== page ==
That was a major part of why death totals in the model skyrocketed, Murray said, adding that social distancing unquestionably works in curbing the virus’ spread.

“The challenge, of course, is there’s enormous economic turmoil created by that,’’ Murray said. “I think the premier discussion in terms of policy is what’s the right trade-off, and that’s where some of these models may be helpful in thinking that through.’’

The Penn Wharton one, for example, forecasts that by June 30 the gross national product would be 11.6% lower than one year earlier – and 18.6 million jobs would be lost in May and June – if states did not reopen before July.

If they fully reopened right away, the GDP on June 30 would increase by 1.5% relative to not reopening, and job losses in May and June would essentially be wiped out. A partial reopening would result in a 1% GDP increase year over year and 14 million job losses in those two months, but would cost an additional 45,000 lives, for a June 30 total of 162,000.

Coronavirus cases could spike if US isn't 'careful' with reopening plans

Dr. George Rutherford, head of infectious disease and global epidemiology at the University of California-San Francisco, points out the balancing act decision makers must perform does not automatically fall on the side of keeping people safe.

“There’s always a tension between the economy and sheltering in place,’’ he said. “Bad economies are as hurtful to health as viruses."

Rutherford has been put in charge of training the 10,000 contact tracers California Gov. Gavin Newsom wants to have in place as the state moves to its next phase in confronting the pandemic, with an emphasis on testing, tracing and isolating.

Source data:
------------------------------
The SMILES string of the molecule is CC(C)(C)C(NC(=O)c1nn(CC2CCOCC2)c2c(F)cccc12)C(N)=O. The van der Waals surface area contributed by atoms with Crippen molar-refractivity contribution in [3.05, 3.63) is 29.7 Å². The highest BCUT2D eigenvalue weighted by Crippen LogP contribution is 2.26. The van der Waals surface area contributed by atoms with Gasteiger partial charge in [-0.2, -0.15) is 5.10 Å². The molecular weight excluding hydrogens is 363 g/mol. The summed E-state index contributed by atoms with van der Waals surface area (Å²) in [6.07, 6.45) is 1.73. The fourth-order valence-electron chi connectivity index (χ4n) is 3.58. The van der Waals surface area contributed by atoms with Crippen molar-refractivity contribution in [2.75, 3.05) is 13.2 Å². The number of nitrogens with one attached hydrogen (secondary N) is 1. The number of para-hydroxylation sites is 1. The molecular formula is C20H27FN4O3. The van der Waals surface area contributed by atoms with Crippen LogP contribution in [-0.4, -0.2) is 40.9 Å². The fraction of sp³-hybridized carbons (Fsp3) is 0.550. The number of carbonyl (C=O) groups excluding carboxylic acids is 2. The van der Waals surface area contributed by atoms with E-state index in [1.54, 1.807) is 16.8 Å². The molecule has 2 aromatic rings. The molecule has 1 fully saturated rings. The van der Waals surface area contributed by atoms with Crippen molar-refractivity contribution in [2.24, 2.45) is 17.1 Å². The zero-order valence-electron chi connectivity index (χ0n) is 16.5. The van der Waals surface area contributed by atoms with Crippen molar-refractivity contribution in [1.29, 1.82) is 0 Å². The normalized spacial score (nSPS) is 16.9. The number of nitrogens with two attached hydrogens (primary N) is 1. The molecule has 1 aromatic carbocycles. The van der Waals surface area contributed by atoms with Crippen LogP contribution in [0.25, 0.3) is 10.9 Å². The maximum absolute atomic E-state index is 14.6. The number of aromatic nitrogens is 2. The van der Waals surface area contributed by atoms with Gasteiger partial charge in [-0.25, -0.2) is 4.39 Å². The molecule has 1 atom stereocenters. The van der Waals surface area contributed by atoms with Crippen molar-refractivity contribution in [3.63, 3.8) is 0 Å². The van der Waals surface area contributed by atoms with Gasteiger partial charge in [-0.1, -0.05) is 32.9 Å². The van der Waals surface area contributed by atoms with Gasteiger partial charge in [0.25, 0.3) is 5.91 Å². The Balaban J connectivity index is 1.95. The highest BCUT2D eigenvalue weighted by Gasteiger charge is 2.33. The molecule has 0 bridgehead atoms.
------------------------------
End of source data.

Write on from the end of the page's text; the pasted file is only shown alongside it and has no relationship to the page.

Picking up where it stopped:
Because of its size and diversity of states and cultures, Rutherford said it’s not fair to compare how the U.S. has done in responding to the pandemic to much smaller countries. The strict measures implemented in Italy or someplace like the semiautonomous region of Hong Kong, where the government went as far as requiring those on home quarantine to wear monitoring bracelets, would likely prompt intense backlash in the U.S.

“There are 100 different epidemics in the United States, and you have to manage each one separately,’’ he said. “These kinds of big, broad sweeping policy declarations can be overly generalized. You want stuff that’s specific for your area.’’

Though some analysts believe the virus may recede in the heat of the summer, Rutherford is among those who expect cases to multiply quickly as people get complacent about mitigation and distancing.

Steven Gjerstad, presidential fellow in the Economic Science Institute at Chapman University in California, said it may be possible to increase economic activity while maintaining social distance. Online shopping is one example.

However, he warns against people letting their guard down, and notes that high temperatures did not keep the virus from resurging in Singapore.

If reopening is done carelessly, then the effect on case growth will show up with a lag: "The increased rate of new diagnosed cases will begin to show up about 10 to 12 days later,’’ Gjerstad said. “We all remember that diagnosed cases in the U.S. went from seven community transmitted cases on March 1 to 68,000 24 days later. That kind of growth can happen again if we aren’t careful about how we begin to reopen businesses.’’